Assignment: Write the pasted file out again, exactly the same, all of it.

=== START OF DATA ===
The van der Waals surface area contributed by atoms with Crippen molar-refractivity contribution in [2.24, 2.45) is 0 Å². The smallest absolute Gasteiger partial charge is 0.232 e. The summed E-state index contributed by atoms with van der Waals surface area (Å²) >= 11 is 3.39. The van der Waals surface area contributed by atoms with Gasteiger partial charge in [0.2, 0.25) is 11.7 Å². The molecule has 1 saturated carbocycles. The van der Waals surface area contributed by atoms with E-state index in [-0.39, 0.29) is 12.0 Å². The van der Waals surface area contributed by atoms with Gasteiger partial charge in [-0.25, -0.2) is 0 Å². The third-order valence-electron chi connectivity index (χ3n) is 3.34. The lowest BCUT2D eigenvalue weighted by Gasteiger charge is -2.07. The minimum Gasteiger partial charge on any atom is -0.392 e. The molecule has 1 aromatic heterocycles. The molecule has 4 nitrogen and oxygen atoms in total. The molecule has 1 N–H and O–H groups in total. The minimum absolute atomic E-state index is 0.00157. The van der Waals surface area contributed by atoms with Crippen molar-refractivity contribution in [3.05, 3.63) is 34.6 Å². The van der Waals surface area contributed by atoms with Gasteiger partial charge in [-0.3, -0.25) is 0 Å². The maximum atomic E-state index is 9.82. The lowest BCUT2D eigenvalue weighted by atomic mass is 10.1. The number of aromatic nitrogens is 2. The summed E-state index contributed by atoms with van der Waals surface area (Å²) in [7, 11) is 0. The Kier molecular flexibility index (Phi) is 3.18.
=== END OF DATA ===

The van der Waals surface area contributed by atoms with Crippen molar-refractivity contribution in [2.24, 2.45) is 0 Å². The smallest absolute Gasteiger partial charge is 0.232 e. The summed E-state index contributed by atoms with van der Waals surface area (Å²) >= 11 is 3.39. The van der Waals surface area contributed by atoms with Gasteiger partial charge in [0.2, 0.25) is 11.7 Å². The molecule has 1 saturated carbocycles. The van der Waals surface area contributed by atoms with E-state index in [-0.39, 0.29) is 12.0 Å². The van der Waals surface area contributed by atoms with Gasteiger partial charge in [-0.25, -0.2) is 0 Å². The third-order valence-electron chi connectivity index (χ3n) is 3.34. The lowest BCUT2D eigenvalue weighted by Gasteiger charge is -2.07. The minimum Gasteiger partial charge on any atom is -0.392 e. The molecule has 1 aromatic heterocycles. The molecule has 4 nitrogen and oxygen atoms in total. The molecule has 1 N–H and O–H groups in total. The minimum absolute atomic E-state index is 0.00157. The van der Waals surface area contributed by atoms with Crippen molar-refractivity contribution in [3.05, 3.63) is 34.6 Å². The van der Waals surface area contributed by atoms with Gasteiger partial charge in [-0.3, -0.25) is 0 Å². The maximum atomic E-state index is 9.82. The lowest BCUT2D eigenvalue weighted by atomic mass is 10.1. The number of aromatic nitrogens is 2. The summed E-state index contributed by atoms with van der Waals surface area (Å²) in [7, 11) is 0. The Kier molecular flexibility index (Phi) is 3.18.